With a catalog of over 2000 videos on subjects from statistics, to history, to organic chemistry, Khan Academy has become the world's most popular educational website.

Founder Salman Khan has made all the movies himself, and if you've never watched one, go to his site now. Pick a subject. Watch and learn. But pay particular attention to how the video is made, how the teaching happens, how the story is told. These are not videos of a teacher standing in front of a blackboard (whiteboard, whatever), lecturing at students and making a few gestures for emphasis and scribbles as examples. Khan's videos are screen-captures, focusing solely on the notes he makes as he talks through a topic. And as a result, the videos are meant to feel more intimate and more compelling.

Although Khan Academy is now a team of six, the project very much centers around Salman Khan. It's his vision.

I had the opportunity to speak with him last night before he took the stage as part of a panel for MIT/Stanford VLAB's event "Declassifying Education."

I asked how Khan how you scale something like Khan Academy -- one guy, one camera, and a world of knowledge to teach. He said that there were two factors in scaling. One was simply the distribution, and to a large degree, he said, the technology takes care of that. Khan Academy boasts over 30,000,000 lessons delivered, and as the Internet infrastructure expands globally, the school's reach will expand with it.

The other part of scaling is, of course, content. And again, technology helps -- record a video once, and you have that lesson on, say, differential equations forever. Khan simply makes more videos, focusing particularly on STEM subjects as those aren't taught well -- or at all -- in schools. However, "teachers don't scale," said Khan. You can't simply replicate teachers the way you can print textbooks, so the trick, according to Khan is to make sure those "good ones" can have their instruction broadcast as widely as possible.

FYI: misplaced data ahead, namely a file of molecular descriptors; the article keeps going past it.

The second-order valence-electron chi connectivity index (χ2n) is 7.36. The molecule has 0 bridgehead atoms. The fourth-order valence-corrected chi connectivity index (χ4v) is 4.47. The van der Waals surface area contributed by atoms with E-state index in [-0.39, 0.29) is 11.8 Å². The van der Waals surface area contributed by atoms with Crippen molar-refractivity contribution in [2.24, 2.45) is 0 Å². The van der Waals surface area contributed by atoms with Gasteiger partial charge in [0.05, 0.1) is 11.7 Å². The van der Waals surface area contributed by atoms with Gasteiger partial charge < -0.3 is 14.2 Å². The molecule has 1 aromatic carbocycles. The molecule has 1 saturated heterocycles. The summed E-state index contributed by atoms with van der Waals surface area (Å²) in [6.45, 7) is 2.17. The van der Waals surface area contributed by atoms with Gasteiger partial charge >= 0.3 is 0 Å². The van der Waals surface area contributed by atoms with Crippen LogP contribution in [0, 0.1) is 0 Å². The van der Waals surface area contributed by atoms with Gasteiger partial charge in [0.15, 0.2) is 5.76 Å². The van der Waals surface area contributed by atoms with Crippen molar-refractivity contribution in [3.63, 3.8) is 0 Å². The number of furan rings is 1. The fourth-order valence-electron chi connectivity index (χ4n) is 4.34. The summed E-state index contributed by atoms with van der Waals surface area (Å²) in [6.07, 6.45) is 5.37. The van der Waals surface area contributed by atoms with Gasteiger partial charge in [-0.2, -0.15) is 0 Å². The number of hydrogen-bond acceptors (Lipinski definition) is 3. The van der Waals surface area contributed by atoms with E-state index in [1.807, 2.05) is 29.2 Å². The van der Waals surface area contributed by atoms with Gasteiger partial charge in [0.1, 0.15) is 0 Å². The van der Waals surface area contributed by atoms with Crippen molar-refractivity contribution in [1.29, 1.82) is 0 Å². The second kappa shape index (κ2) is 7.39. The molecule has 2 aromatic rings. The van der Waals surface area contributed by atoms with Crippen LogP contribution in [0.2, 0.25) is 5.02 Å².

Scaling Khan Academy also involves building out other elements of the virtual school. In addition to the videos for which Khan Academy first became famous, the site now offers a supplemental exercise platform as well as analytics to help track students' progress - all of which remains free and open. Khan Academy plans to add a component soon that will allow students to do some of the tutoring themselves.

"Why now?" I asked him. Why, after making videos since 2004, has he suddenly skyrocketed to fame -- dubbed the "savior of education," not to mention "Bill Gates's favorite teacher"? "It's a good story," he admitted, pointing to a series of articles and reports that helped to build the site's reputation. But he said that the site was already seeing steady growth when the media picked up on the story. Students (and their parents) are hungry for this sort of online educational resource.

It isn't just journalists and students that have been drawn to the site; it's caught the attention of investors too. But Khan Academy has maintained its status as a non-profit, supported in part by the Gates Foundation and Google 10^100. That not-for-profit element is fundamental to Khan's vision.

That vision really seems to be about lowering the barriers of access to education, about opening content, and about teaching the world. Khan spoke of a future in which it doesn't matter which school you graduated from -- whether in Palo Alto or Calcutta -- as long as you can point to analytics about your performance online, and make the argument that you are actually an engineering students with one-in-a-thousand sorts of skills. In doing this, Khan Academy seeks to foster a "global meritocracy."

Audrey Watters


Hack Education

The History of the Future of Education Technology

Back to Archives